• Post author:
  • Post category:Uncategorized

DIABOLIQUE, LES(director/writer/producer: Henri-Georges Clouzot; screenwriters: Jerome Geronimi/Frederic Grendel/Rene Masson/based on the novel Celle Qui N’etait Pas by Pierre Boileau and Thomas Narcejac; cinematographer: Armand Thirard; editor: Madeleine Gug; music: Georges Van Parys; cast: Simone Signoret (Nicole Horner), Vera Clouzot (Christina Delasalle), Paul Meurisse (Michel Delasalle), Charles Vanel (Inspector Fichet), Noel Roquevert (M. Herboux), Thérèse Dorny (Mme. Herboux); Runtime: 107; MPAA Rating: NR; Kino International; 1955-France-in French with English subtitles)
One of the darkest thrillers ever.

Reviewed by Dennis Schwartz

Henri-Georges Clouzot (“The Wages of Fear”) directs this suspenseful psychological thriller set in the festering confines of a seedy provincial boarding school for boys run by a cruel, unpleasant, womanizing headmaster, Michel Delasalle (Paul Meurisse). Considered to be one of the darkest thrillers ever in Grand Guignol, it’s famous for its “shock” ending. It is based on the novel Celle Qui N’etait Pas by Pierre Boileau and Thomas Narcejac.

Clouzot casts his own wife Vera as Christina, a gentle, demure, long-suffering invalid, with a bad ticker, who is driven to scheme the murder of her headmaster spouse along with hubby’s latest mistress, the ice cold headstrong teacher, Nicole Horner (Simone Signoret).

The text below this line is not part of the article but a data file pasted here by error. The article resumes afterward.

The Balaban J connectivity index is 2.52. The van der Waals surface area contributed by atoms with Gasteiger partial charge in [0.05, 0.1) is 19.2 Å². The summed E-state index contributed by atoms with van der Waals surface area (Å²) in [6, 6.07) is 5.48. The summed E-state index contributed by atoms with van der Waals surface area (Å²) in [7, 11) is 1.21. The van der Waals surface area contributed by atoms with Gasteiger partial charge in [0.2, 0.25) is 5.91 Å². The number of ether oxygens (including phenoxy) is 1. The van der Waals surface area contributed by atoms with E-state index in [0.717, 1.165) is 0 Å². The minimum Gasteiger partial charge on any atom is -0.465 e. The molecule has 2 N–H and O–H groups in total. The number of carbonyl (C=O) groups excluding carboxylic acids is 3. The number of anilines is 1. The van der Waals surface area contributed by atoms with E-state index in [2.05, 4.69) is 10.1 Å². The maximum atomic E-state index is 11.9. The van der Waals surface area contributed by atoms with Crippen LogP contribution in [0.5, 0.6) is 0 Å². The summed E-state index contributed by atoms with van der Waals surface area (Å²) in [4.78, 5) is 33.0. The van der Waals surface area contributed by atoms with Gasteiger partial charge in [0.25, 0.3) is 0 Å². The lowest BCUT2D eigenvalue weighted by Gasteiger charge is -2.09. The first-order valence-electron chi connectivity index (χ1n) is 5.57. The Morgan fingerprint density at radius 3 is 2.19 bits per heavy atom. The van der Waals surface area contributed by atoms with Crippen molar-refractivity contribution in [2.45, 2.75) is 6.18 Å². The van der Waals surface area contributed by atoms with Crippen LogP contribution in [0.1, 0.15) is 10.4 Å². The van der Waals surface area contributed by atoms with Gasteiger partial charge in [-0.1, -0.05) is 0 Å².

They drown the headmaster in the bathtub and unload the corpse in the school’s filthy swimming pool… but when the pool is drained, the body has mysteriously vanished. With the murder plot gone wrong, there are recurring reports of his reappearance which become more conclusive as the film builds in suspense to its absolutely astonishing conclusion.

The camera acts as judge, watching and recording the events with a steely precision as the characters get more embroiled in their own irrationalities. This is a strong acrimonious film, tinged with irony and bitterness, showing everyone to be a victim in the decaying world they have become ensnared in by their own unholy actions. It makes for an outstanding film noir piece about misanthropy.


Dennis Schwartz: “Ozus’ World Movie Reviews”